Children spend little time with their parents - and much more time watching television than reading books, says a survey of primary school-age children.
Children watch television more than any other activity
Research accompanying the government-backed Booktime literacy project shows that youngsters spend little of their spare time with adults.
It says that, in some families, shared meal times are only 17 minutes per day.
A survey of 1,800 families suggested it was a struggle for UK parents to find more time to read with children.
It also suggested that the higher a father's earnings, the more likely he was to read with his children - but it was the opposite for mothers.
The more that they earned the less likely they were to read with their children.
'Penned up' children
The Booktime project urges parents to read more with their children.
The survey suggested that children were more likely to be watching television or playing alone or with friends, playing computer games or watching DVDs than spending any time with their parents.
Family time appears to be much more marginalised - with shared meals lasting an average of 43 minutes per day for breakfast, lunch and dinner, and 18% of families sharing only 17 minutes together.
Sue Palmer, author of Toxic Childhood, says of the survey that "unlike the free-range youngsters of the past, most are kept penned up at home rather than out to play".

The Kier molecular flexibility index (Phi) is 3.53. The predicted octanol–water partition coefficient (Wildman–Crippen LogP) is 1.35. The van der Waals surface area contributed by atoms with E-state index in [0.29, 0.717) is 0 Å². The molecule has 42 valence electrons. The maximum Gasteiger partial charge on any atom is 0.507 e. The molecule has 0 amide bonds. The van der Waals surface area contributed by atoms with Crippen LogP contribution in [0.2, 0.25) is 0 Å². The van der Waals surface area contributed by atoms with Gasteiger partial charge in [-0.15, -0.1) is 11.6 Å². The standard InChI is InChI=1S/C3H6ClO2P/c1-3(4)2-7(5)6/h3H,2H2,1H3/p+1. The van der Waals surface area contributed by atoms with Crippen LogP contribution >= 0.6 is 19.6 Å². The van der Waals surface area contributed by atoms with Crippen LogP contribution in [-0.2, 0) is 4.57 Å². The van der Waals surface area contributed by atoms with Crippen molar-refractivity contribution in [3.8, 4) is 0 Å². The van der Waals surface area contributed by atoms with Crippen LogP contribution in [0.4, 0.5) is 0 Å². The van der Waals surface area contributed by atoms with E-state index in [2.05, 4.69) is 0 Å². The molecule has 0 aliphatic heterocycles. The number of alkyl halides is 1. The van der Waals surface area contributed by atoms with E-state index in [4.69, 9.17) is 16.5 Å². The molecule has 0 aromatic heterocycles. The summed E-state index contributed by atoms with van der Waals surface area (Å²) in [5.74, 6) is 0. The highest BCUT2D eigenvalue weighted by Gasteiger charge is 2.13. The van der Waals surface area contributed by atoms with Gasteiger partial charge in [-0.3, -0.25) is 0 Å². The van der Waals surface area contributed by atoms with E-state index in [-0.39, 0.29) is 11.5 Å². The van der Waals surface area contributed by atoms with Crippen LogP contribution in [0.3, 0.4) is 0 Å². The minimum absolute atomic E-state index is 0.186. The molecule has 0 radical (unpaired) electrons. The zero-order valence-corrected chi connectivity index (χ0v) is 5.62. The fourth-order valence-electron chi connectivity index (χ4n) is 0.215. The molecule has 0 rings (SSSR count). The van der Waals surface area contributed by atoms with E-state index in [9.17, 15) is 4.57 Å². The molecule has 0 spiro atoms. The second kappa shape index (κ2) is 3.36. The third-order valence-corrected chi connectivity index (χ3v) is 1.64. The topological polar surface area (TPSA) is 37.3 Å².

"And with most parents working - or exhaustedly trying to fit domestic responsibilities around work - there isn't much time for family activities either."
Nor can parents expect much help from children - with 38% saying their nine-year-old did no tidying up or household chores of any kind and 29% saying they helped for less than 30 minutes per week.
The biggest single home activity for children was watching television - an average of seven hours and 46 minutes per week. Reading occupied a weekly average of three hours and 51 minutes.
But the survey revealed wide social differences in book ownership.
In London, 14% of families reported that their children owned between one and 10 books. In well-off families, half of children owned more than 50 books each.
More than a fifth of children in Scotland, Wales and Yorkshire have never been to a library, says the survey.
And about a third of UK parents never or hardly ever take their children to a library.